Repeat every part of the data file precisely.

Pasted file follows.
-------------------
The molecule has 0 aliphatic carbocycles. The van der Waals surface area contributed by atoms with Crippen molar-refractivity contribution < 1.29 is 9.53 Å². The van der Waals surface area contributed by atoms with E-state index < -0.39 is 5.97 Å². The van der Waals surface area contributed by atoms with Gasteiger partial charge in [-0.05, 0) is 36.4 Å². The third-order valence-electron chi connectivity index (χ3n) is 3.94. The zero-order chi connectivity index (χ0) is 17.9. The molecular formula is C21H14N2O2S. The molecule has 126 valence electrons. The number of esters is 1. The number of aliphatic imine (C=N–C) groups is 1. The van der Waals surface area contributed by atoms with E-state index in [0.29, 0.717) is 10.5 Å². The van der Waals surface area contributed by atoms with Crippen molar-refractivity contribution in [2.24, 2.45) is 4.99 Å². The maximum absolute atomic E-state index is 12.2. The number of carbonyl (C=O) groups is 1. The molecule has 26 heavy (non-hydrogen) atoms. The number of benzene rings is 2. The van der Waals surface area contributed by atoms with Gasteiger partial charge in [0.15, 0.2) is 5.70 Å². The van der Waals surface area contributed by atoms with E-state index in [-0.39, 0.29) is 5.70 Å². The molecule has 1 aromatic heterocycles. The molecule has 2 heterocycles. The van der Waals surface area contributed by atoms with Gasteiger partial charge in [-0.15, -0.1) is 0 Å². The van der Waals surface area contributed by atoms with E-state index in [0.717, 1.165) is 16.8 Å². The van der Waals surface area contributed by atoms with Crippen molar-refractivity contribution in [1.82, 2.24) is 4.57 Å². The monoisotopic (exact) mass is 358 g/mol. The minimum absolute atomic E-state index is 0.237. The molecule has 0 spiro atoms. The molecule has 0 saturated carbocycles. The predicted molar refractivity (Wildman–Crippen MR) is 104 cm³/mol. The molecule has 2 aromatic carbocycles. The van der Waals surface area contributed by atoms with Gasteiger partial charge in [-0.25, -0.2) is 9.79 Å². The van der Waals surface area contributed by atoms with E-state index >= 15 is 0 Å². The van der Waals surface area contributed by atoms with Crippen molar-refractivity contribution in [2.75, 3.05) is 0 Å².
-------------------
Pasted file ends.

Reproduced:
The molecule has 0 aliphatic carbocycles. The van der Waals surface area contributed by atoms with Crippen molar-refractivity contribution < 1.29 is 9.53 Å². The van der Waals surface area contributed by atoms with E-state index < -0.39 is 5.97 Å². The van der Waals surface area contributed by atoms with Gasteiger partial charge in [-0.05, 0) is 36.4 Å². The third-order valence-electron chi connectivity index (χ3n) is 3.94. The zero-order chi connectivity index (χ0) is 17.9. The molecular formula is C21H14N2O2S. The molecule has 126 valence electrons. The number of esters is 1. The number of aliphatic imine (C=N–C) groups is 1. The van der Waals surface area contributed by atoms with E-state index in [0.29, 0.717) is 10.5 Å². The van der Waals surface area contributed by atoms with Crippen molar-refractivity contribution in [2.24, 2.45) is 4.99 Å². The maximum absolute atomic E-state index is 12.2. The number of carbonyl (C=O) groups is 1. The molecule has 26 heavy (non-hydrogen) atoms. The number of benzene rings is 2. The van der Waals surface area contributed by atoms with Gasteiger partial charge in [0.15, 0.2) is 5.70 Å². The van der Waals surface area contributed by atoms with E-state index in [-0.39, 0.29) is 5.70 Å². The molecule has 1 aromatic heterocycles. The molecule has 2 heterocycles. The van der Waals surface area contributed by atoms with Gasteiger partial charge in [-0.15, -0.1) is 0 Å². The van der Waals surface area contributed by atoms with E-state index in [0.717, 1.165) is 16.8 Å². The van der Waals surface area contributed by atoms with Crippen molar-refractivity contribution in [1.82, 2.24) is 4.57 Å². The monoisotopic (exact) mass is 358 g/mol. The minimum absolute atomic E-state index is 0.237. The molecule has 0 spiro atoms. The molecule has 0 saturated carbocycles. The predicted molar refractivity (Wildman–Crippen MR) is 104 cm³/mol. The molecule has 2 aromatic carbocycles. The van der Waals surface area contributed by atoms with Gasteiger partial charge in [-0.25, -0.2) is 9.79 Å². The van der Waals surface area contributed by atoms with E-state index >= 15 is 0 Å². The van der Waals surface area contributed by atoms with Crippen molar-refractivity contribution in [2.75, 3.05) is 0 Å².